The phrase ‘missing Mass’ used to refer to non-attendance at Sunday Mass and was a serious omission for any Catholic. If it was habitual it could lead to a call from the local priest. Today that would be represented as clerical policing rather than an act of pastoral outreach. In fact, in a homogeneous religious community, Sunday absenteeism could betoken many things and lapse of faith would not necessarily be the first thing in anyone’s mind.  A person might become alienated for a number of personal and social reasons and a priest might well see outreach to such an individual  as pastoral duty.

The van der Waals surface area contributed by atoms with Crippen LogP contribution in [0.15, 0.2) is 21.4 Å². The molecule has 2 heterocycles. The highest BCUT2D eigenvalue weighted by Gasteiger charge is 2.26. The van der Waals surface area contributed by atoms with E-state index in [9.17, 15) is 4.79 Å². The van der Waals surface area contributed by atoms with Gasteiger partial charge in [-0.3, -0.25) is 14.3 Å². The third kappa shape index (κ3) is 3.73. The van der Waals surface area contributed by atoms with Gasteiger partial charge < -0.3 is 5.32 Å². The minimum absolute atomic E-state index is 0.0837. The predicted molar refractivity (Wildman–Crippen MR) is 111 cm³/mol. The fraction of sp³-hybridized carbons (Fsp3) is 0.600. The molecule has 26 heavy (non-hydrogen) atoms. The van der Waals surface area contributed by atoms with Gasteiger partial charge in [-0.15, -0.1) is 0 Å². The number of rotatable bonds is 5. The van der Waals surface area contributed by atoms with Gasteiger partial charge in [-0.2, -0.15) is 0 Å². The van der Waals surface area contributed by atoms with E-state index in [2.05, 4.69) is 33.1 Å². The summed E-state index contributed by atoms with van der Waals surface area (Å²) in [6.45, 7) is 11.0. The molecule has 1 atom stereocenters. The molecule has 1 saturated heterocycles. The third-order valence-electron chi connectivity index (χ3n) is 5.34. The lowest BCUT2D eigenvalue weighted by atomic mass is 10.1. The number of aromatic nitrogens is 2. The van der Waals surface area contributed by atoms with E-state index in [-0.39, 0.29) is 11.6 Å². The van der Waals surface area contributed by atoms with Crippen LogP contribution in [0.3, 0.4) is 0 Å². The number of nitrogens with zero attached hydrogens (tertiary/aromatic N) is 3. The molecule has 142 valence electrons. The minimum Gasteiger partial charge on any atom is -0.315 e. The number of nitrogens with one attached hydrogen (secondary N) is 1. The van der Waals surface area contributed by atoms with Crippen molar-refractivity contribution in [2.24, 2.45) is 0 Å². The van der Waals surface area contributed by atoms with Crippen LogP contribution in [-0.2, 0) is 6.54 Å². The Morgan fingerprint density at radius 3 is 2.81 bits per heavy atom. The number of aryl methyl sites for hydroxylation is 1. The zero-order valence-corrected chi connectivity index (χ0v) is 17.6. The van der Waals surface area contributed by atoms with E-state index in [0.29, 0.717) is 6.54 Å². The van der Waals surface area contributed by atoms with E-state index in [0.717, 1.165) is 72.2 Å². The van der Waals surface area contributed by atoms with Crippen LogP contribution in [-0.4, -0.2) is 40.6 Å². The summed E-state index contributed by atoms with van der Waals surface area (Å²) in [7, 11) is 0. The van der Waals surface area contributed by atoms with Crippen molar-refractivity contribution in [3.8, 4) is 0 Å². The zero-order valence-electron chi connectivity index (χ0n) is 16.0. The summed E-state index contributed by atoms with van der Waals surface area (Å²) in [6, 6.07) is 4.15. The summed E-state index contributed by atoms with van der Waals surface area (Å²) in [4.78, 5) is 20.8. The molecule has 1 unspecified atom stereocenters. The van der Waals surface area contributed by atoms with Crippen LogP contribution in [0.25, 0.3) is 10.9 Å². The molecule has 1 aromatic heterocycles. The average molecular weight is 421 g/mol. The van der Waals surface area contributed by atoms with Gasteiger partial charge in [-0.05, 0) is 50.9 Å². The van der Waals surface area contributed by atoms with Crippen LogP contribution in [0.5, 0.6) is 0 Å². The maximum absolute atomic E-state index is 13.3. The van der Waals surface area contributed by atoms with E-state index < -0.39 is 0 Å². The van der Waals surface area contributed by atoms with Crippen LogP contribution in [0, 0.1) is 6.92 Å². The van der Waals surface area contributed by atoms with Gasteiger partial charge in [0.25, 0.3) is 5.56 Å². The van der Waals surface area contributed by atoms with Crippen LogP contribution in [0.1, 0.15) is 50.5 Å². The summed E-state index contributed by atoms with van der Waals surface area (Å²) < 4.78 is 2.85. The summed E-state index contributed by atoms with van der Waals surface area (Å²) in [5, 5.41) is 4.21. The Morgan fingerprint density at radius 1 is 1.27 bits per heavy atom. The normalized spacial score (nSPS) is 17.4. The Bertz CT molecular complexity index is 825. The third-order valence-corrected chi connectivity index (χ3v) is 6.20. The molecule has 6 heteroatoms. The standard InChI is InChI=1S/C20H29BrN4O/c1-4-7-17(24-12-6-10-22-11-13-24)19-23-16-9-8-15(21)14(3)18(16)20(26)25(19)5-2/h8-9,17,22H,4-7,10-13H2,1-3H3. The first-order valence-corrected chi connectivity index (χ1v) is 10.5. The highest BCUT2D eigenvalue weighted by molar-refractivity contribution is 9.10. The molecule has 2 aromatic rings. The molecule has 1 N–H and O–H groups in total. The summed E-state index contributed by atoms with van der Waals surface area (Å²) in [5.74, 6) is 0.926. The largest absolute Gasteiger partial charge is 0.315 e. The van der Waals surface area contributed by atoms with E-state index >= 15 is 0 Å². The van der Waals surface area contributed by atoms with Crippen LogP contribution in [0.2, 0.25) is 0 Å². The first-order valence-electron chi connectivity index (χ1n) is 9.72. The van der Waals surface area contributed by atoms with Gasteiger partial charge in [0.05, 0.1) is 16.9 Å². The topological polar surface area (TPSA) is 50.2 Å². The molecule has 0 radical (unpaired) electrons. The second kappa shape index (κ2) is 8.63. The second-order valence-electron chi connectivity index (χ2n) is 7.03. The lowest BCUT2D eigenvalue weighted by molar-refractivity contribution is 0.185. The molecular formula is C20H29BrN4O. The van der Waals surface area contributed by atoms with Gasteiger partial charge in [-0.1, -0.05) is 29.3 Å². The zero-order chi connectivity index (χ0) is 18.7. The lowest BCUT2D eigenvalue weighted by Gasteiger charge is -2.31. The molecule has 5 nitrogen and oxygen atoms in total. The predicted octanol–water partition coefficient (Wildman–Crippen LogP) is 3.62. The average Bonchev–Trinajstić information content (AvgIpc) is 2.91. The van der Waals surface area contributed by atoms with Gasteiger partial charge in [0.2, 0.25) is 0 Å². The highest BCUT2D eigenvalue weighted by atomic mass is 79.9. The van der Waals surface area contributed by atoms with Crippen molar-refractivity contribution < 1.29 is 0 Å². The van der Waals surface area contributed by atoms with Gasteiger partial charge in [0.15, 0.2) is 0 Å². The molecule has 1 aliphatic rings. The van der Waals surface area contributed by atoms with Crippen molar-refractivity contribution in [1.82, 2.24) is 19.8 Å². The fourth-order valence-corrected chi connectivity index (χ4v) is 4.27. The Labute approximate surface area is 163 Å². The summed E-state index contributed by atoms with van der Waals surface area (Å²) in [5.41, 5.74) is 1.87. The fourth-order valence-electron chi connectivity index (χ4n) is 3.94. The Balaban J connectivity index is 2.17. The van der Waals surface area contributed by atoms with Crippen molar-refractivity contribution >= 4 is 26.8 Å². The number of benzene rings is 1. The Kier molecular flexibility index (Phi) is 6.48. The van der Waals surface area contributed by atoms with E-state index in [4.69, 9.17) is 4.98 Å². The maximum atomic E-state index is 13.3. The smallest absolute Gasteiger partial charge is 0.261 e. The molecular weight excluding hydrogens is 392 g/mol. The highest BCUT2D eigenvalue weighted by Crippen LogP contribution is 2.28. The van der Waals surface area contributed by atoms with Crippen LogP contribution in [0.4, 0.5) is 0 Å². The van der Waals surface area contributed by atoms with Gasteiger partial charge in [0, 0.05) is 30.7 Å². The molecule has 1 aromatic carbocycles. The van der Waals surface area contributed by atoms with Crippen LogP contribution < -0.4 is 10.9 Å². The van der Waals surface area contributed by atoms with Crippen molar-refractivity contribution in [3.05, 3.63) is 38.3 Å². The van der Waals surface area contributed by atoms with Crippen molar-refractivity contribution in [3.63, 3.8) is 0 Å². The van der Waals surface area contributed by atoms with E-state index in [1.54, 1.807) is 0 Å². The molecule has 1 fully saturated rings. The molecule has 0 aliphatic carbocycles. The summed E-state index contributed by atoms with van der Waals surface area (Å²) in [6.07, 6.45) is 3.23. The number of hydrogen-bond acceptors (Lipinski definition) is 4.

We are a long way from the Church of the early and mid-twentieth century. In a 21st century pandemic attendance at Mass is not possible and ‘missing Mass’, has a very different meaning now. Most of our churches are closed even for private visitation. The significant compensation is that modern technology has opened them up to us in the virtual reality of our laptops and phones. For now, as our parish priest reminds us, our homes have become our churches. We are indeed Church wherever we gather together, in the Lord’s name. We can be as Pope Francis said ‘in communion’, not just with those beside us physically but with the entire tuned in congregation. That is how it is in an even more radical way with every Mass anyway. We are a Eucharistic community, that is united with the faithful of every age and place when we come together to celebrate and share in Christ’s great, once and forever saving act.